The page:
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Regan and McFarlane

December 13, 1985

Rambo's trigger-happy rampage through Vietnam in the movie, "First Blood: Part II," pales in comparison to the way Chief of Staff Donald Regan is cleaning out the White House.

The most recent exit of Robert McFarlane as national security adviser, and one of the Administration's few steady voices on international arms diplomacy, is a high price to pay just so Regan can further consolidate his stifling iron grip on the Oval Office.

Regan is commanding the White House as if it were under siege. I wish someone would tell the former Marine officer that he's in the White House, not the Halls of Montezuma, and on the banks of the Potomac, not the Shores of Tripoli.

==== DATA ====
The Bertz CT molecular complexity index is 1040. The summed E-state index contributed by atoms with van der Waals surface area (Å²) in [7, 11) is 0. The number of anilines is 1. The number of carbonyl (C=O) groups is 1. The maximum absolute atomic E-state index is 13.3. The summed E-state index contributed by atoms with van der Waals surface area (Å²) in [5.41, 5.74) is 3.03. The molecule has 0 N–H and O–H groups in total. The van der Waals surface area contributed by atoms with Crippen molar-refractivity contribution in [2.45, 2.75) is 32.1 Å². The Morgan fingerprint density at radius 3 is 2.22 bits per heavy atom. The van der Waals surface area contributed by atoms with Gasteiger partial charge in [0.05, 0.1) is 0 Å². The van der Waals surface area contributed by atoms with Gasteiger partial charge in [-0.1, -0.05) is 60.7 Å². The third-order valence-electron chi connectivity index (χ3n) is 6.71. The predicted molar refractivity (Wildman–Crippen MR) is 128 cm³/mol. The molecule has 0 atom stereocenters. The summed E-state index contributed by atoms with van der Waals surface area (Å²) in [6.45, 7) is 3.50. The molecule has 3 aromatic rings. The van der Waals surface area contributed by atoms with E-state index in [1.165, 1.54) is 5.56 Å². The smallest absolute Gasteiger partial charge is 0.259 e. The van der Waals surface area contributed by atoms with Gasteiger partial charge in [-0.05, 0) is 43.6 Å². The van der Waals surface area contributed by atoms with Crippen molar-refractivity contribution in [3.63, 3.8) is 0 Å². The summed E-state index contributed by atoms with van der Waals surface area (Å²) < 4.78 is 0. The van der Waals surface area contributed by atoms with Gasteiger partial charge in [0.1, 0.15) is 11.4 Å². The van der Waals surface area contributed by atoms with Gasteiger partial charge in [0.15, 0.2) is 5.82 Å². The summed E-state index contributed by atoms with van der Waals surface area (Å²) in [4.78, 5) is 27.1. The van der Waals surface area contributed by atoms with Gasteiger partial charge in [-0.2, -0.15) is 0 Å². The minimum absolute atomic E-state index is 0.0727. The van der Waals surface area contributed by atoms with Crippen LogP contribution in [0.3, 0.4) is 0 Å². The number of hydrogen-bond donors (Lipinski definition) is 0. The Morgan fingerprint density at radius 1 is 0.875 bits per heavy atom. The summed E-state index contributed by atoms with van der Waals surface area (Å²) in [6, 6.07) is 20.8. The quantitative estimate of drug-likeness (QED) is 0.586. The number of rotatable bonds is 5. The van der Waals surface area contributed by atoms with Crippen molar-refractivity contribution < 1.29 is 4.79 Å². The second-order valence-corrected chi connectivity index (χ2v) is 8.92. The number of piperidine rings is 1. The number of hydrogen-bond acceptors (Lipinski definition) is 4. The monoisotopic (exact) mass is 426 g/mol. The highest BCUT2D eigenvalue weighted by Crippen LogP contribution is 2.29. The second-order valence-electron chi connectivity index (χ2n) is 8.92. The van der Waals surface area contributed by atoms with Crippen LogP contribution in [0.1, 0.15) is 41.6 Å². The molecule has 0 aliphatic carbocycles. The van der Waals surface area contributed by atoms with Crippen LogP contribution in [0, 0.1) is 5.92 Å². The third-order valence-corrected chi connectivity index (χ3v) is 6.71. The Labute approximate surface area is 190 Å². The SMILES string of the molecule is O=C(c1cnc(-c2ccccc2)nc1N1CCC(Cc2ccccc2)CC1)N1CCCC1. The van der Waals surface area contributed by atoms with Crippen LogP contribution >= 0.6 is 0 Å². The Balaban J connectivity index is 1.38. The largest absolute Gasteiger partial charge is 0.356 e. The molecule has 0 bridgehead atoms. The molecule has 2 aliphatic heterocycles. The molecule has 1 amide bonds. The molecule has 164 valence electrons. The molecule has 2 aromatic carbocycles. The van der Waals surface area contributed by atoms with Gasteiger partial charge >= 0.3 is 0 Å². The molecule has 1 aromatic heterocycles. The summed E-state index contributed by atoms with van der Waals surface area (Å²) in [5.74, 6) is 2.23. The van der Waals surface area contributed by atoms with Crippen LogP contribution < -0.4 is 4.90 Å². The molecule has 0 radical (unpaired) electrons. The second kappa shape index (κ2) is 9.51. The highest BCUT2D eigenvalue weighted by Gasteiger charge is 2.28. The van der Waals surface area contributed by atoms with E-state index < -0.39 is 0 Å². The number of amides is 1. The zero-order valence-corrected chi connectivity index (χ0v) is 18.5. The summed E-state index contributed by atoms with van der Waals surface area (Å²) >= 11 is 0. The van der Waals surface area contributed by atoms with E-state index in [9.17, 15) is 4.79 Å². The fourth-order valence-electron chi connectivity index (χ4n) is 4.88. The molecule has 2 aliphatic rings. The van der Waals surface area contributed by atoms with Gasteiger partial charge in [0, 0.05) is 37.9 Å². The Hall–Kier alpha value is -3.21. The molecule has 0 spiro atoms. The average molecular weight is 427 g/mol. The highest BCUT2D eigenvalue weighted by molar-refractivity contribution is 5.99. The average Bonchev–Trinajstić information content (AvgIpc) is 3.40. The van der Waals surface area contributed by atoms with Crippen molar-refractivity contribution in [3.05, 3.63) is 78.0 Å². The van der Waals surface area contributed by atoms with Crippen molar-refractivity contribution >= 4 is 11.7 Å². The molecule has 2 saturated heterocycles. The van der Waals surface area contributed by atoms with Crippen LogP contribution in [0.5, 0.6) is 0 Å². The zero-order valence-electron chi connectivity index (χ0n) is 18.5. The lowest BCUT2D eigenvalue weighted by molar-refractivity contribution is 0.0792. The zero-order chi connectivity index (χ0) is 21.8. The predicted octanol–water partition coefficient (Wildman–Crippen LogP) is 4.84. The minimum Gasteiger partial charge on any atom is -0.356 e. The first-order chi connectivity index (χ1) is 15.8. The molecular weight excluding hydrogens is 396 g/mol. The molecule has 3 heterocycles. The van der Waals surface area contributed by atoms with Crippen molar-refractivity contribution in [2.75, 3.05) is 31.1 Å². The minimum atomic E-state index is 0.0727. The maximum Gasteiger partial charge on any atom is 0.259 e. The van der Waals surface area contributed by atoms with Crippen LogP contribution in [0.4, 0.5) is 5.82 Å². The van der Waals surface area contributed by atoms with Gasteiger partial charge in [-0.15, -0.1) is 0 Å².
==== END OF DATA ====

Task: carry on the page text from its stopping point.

His beachhead mentality would be better if it were reserved for more traditional Marine activities; like those undertaken in the first term of the Administration.

Regan has turned the White House inner circle into an inner pair; Reagan and Regan, Ron and Don.

This centralization of power and restriction of access to the President is a dangerous imbalance in the normal functioning of the executive office. It limits the input and scope of thought used in making policy decisions. It also serves to hamper or filter out valid opinions and viewpoints, whose only fault is being in contrast to those held by Regan.

And considering recent illustrations of the narrowness of Donald Regan's thinking, this is something we should all be concerned about.


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